Reay, Marie. 1974. Changing Conventions of Dispute Settlement in the Minj Area. In Contention and Dispute: Aspects of Law and Social Control in Melanesia, edited by A L Epstein, 198-239. Canberra: ANU Press.

The 10 cases examined here by Reay are the result of fieldwork among the Minj in the Western Highlands of Papua New Guinea and involve disputes in the sense of ‘a quarrel that has come to public notice and is conducted at least in part in the public arena’ (199). Noting the existence of a concept of kab’g’ among the Minj ‘embracing but more flexible than our notion of justice’ (198), she questions the existing anthropological emphasis on dispute settlement as restoration of harmony rather than such a sense of justice. On the evidence of the cases, however, she argues that conventions have been altered by administration and kiap law in such a way as to remove previous safeguards against unjust decisions and increasingly to subordinate group welfare to personal advantage. Furthermore, she suggests that those changes demonstrate that the pressures of ‘modernisation’ to separate the legal universe from the political demonstrate that the expansion of the former may result in reduction of the moral universe.

Regenvanu, Ralph. 2008. Issues with Land Reform in Vanuatu. Journal of South Pacific Law 12(1): 63-67,, accessed 15 May 2015.

Setting out to determine the reasons that land reform is needed in Vanuatu and some pressing legal issues associated with it, Regenvanu recognises as the main problem with the existing regime the government’s failure to discharge its constitutional duties to customary and Indigenous owners, communities, and the nation. Setting out that constitutional context and legal developments since Independence, he identifies key issues to be addressed in land reform as government fulfilment of its mandate to operate in the best interest of landowners and the country, perhaps through establishment of a land court; advancement of and legislation for the constitutional provision that land use should be determined by customary landowners in accordance with customary rules; and legislation to determine the manner in which leases come to an end.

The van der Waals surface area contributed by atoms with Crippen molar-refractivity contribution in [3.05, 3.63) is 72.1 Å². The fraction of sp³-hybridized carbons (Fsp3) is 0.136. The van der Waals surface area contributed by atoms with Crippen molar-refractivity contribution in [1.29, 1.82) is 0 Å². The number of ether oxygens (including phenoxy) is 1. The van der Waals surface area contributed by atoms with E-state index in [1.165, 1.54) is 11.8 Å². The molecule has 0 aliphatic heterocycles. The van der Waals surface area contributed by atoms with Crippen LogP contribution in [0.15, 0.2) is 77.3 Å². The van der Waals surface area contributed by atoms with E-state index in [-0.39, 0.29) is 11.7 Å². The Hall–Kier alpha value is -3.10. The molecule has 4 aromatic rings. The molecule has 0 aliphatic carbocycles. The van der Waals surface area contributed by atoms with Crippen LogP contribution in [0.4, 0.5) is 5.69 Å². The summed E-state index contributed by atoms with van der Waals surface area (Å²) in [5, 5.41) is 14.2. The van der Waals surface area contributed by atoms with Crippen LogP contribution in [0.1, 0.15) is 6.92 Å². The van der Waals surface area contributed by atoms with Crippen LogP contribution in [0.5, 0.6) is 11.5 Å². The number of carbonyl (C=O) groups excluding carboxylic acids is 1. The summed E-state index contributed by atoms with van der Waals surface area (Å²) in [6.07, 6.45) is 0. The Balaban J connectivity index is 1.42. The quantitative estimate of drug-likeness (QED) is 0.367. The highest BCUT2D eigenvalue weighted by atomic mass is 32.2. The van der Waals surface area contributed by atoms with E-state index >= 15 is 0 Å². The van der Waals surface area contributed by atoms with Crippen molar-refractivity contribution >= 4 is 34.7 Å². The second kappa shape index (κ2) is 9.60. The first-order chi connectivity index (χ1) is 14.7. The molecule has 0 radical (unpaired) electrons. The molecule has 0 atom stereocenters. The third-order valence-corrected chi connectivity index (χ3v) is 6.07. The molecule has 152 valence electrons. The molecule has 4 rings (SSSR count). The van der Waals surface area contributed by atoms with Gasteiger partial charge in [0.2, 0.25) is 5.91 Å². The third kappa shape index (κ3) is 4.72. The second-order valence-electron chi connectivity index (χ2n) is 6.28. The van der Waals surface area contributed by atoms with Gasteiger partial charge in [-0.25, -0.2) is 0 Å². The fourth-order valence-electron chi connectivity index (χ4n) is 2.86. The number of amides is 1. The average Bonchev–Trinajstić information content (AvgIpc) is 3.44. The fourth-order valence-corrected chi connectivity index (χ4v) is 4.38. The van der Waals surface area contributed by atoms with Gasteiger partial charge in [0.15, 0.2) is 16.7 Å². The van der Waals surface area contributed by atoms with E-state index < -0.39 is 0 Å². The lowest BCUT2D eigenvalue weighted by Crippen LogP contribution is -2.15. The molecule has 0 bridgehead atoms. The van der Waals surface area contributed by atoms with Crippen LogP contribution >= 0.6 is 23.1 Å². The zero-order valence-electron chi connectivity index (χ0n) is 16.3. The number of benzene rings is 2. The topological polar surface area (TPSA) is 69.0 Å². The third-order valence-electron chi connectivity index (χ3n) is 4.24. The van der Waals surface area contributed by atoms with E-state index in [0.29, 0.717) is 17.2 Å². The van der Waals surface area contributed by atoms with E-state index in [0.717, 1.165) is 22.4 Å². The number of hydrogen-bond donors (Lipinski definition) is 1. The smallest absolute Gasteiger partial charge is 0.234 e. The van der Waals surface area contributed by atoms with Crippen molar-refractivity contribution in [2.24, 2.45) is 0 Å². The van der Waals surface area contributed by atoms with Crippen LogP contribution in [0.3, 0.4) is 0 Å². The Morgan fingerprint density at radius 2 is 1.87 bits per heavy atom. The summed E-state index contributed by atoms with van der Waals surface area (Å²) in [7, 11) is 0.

Rio, Knut. 2010. Handling Sorcery in a State System of Law: Magic, Violence and Kastom in Vanuatu. Oceania 80(2): 182-197,, accessed 15 May 2015.

In order to explore sorcery in Vanuatu in its modern ‘democratised’ form, Rio focuses on a particular, recent attempt to control it within a system of law influenced by at least some constitutional recognition of traditional culture and customary authority. To do so, he finds it necessary to eschew stereotypes of the irrational and see sorcery as occupying ‘a social sphere with its own type of social ontology that posits an alternative kind of social space’ (184). Reviewing various aspects of the history and development of sorcery law in Melanesia in general and Vanuatu in particular, he takes the position that ‘it is problematic for state law to encompass customary law in such a way as to assume that sorcery can be treated as a unitary phenomenon codified in the abstract decontextualized principles of law’ and suggests that ‘perhaps custom and sorcery are being transformed through this process, creating forms of inter-legality and punishment regimes’ (186). Illustrating his thesis that a side effect of the opposition of law and kastom ‘is that policing and sorcery can become alternative modes of discipline and violence’ (187) with an extended discussion of a sorcery case in North Malekula, he concludes that the likely outcome of contemporary, state-law methods of dealing with sorcery is a new system of terror resulting from inequality, individualism, and anger.

Rodman, William L. 1977. Big Men and Middlemen: The Politics of Law in Longana. American Ethnologist 4(3): 525-537,, accessed 3 June 2015.